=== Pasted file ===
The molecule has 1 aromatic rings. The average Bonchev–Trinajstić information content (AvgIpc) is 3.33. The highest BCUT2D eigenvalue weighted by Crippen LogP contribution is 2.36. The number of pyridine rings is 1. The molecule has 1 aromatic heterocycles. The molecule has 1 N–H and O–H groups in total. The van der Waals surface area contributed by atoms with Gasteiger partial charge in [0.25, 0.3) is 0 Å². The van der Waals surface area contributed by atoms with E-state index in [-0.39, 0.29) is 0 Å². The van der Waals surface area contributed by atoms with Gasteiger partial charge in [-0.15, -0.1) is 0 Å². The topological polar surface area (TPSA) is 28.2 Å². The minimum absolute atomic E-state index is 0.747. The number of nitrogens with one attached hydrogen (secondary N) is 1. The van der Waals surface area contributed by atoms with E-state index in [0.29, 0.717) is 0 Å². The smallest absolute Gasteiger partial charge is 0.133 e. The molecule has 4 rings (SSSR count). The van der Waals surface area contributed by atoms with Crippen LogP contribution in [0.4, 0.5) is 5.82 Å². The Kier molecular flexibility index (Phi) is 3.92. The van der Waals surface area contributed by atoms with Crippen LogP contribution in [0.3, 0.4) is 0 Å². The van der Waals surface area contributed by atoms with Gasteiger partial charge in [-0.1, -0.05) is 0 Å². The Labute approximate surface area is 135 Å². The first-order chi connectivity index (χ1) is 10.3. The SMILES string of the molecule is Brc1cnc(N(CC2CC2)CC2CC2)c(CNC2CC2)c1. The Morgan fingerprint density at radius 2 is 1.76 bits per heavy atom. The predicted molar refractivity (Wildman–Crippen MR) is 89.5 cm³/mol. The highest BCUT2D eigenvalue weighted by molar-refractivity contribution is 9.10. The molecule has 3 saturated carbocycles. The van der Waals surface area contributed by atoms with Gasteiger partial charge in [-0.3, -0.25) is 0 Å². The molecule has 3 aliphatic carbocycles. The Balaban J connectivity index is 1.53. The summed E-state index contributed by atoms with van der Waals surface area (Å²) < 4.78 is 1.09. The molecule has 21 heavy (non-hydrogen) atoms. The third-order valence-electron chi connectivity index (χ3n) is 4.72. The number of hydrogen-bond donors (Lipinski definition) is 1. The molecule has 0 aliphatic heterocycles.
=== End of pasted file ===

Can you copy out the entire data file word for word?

The molecule has 1 aromatic rings. The average Bonchev–Trinajstić information content (AvgIpc) is 3.33. The highest BCUT2D eigenvalue weighted by Crippen LogP contribution is 2.36. The number of pyridine rings is 1. The molecule has 1 aromatic heterocycles. The molecule has 1 N–H and O–H groups in total. The van der Waals surface area contributed by atoms with Gasteiger partial charge in [0.25, 0.3) is 0 Å². The van der Waals surface area contributed by atoms with E-state index in [-0.39, 0.29) is 0 Å². The van der Waals surface area contributed by atoms with Gasteiger partial charge in [-0.15, -0.1) is 0 Å². The topological polar surface area (TPSA) is 28.2 Å². The minimum absolute atomic E-state index is 0.747. The number of nitrogens with one attached hydrogen (secondary N) is 1. The van der Waals surface area contributed by atoms with E-state index in [0.29, 0.717) is 0 Å². The smallest absolute Gasteiger partial charge is 0.133 e. The molecule has 4 rings (SSSR count). The van der Waals surface area contributed by atoms with Crippen LogP contribution in [0.4, 0.5) is 5.82 Å². The Kier molecular flexibility index (Phi) is 3.92. The van der Waals surface area contributed by atoms with Crippen LogP contribution in [0.3, 0.4) is 0 Å². The van der Waals surface area contributed by atoms with Gasteiger partial charge in [-0.1, -0.05) is 0 Å². The Labute approximate surface area is 135 Å². The first-order chi connectivity index (χ1) is 10.3. The SMILES string of the molecule is Brc1cnc(N(CC2CC2)CC2CC2)c(CNC2CC2)c1. The Morgan fingerprint density at radius 2 is 1.76 bits per heavy atom. The predicted molar refractivity (Wildman–Crippen MR) is 89.5 cm³/mol. The highest BCUT2D eigenvalue weighted by molar-refractivity contribution is 9.10. The molecule has 3 saturated carbocycles. The van der Waals surface area contributed by atoms with Gasteiger partial charge in [-0.3, -0.25) is 0 Å². The molecule has 3 aliphatic carbocycles. The Balaban J connectivity index is 1.53. The summed E-state index contributed by atoms with van der Waals surface area (Å²) < 4.78 is 1.09. The molecule has 21 heavy (non-hydrogen) atoms. The third-order valence-electron chi connectivity index (χ3n) is 4.72. The number of hydrogen-bond donors (Lipinski definition) is 1. The molecule has 0 aliphatic heterocycles.